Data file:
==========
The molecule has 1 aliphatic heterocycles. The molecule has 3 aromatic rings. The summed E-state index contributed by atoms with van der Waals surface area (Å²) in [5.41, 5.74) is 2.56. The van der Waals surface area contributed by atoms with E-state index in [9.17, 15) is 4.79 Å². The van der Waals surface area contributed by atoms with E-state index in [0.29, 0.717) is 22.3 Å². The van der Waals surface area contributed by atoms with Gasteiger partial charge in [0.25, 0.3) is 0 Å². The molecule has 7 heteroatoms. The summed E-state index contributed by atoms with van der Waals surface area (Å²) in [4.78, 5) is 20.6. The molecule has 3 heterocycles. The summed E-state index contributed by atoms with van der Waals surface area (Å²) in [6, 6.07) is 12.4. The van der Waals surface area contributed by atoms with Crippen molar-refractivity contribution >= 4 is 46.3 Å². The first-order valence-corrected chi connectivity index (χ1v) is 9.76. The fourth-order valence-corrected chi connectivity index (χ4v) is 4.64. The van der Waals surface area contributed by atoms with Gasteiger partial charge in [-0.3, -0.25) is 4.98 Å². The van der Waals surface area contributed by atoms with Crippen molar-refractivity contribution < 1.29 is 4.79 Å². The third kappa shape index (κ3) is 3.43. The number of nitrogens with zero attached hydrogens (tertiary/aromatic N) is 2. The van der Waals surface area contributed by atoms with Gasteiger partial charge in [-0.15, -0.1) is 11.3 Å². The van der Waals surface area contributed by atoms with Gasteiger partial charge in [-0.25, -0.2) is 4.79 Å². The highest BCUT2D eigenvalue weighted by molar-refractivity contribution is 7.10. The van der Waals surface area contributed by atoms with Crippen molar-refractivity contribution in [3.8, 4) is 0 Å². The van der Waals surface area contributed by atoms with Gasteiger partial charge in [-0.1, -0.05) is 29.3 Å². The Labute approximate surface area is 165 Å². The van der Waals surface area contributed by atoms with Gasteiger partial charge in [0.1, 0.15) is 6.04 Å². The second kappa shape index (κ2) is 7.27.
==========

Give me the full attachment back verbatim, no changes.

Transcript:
The molecule has 1 aliphatic heterocycles. The molecule has 3 aromatic rings. The summed E-state index contributed by atoms with van der Waals surface area (Å²) in [5.41, 5.74) is 2.56. The van der Waals surface area contributed by atoms with E-state index in [9.17, 15) is 4.79 Å². The van der Waals surface area contributed by atoms with E-state index in [0.29, 0.717) is 22.3 Å². The van der Waals surface area contributed by atoms with Gasteiger partial charge in [0.25, 0.3) is 0 Å². The molecule has 7 heteroatoms. The summed E-state index contributed by atoms with van der Waals surface area (Å²) in [4.78, 5) is 20.6. The molecule has 3 heterocycles. The summed E-state index contributed by atoms with van der Waals surface area (Å²) in [6, 6.07) is 12.4. The van der Waals surface area contributed by atoms with Crippen molar-refractivity contribution >= 4 is 46.3 Å². The first-order valence-corrected chi connectivity index (χ1v) is 9.76. The fourth-order valence-corrected chi connectivity index (χ4v) is 4.64. The van der Waals surface area contributed by atoms with Gasteiger partial charge in [-0.3, -0.25) is 4.98 Å². The van der Waals surface area contributed by atoms with Crippen molar-refractivity contribution < 1.29 is 4.79 Å². The third kappa shape index (κ3) is 3.43. The number of nitrogens with zero attached hydrogens (tertiary/aromatic N) is 2. The van der Waals surface area contributed by atoms with Gasteiger partial charge in [-0.15, -0.1) is 11.3 Å². The van der Waals surface area contributed by atoms with Gasteiger partial charge in [-0.25, -0.2) is 4.79 Å². The highest BCUT2D eigenvalue weighted by molar-refractivity contribution is 7.10. The van der Waals surface area contributed by atoms with Crippen molar-refractivity contribution in [3.8, 4) is 0 Å². The van der Waals surface area contributed by atoms with Gasteiger partial charge in [-0.1, -0.05) is 29.3 Å². The Labute approximate surface area is 165 Å². The van der Waals surface area contributed by atoms with Gasteiger partial charge in [0.1, 0.15) is 6.04 Å². The second kappa shape index (κ2) is 7.27.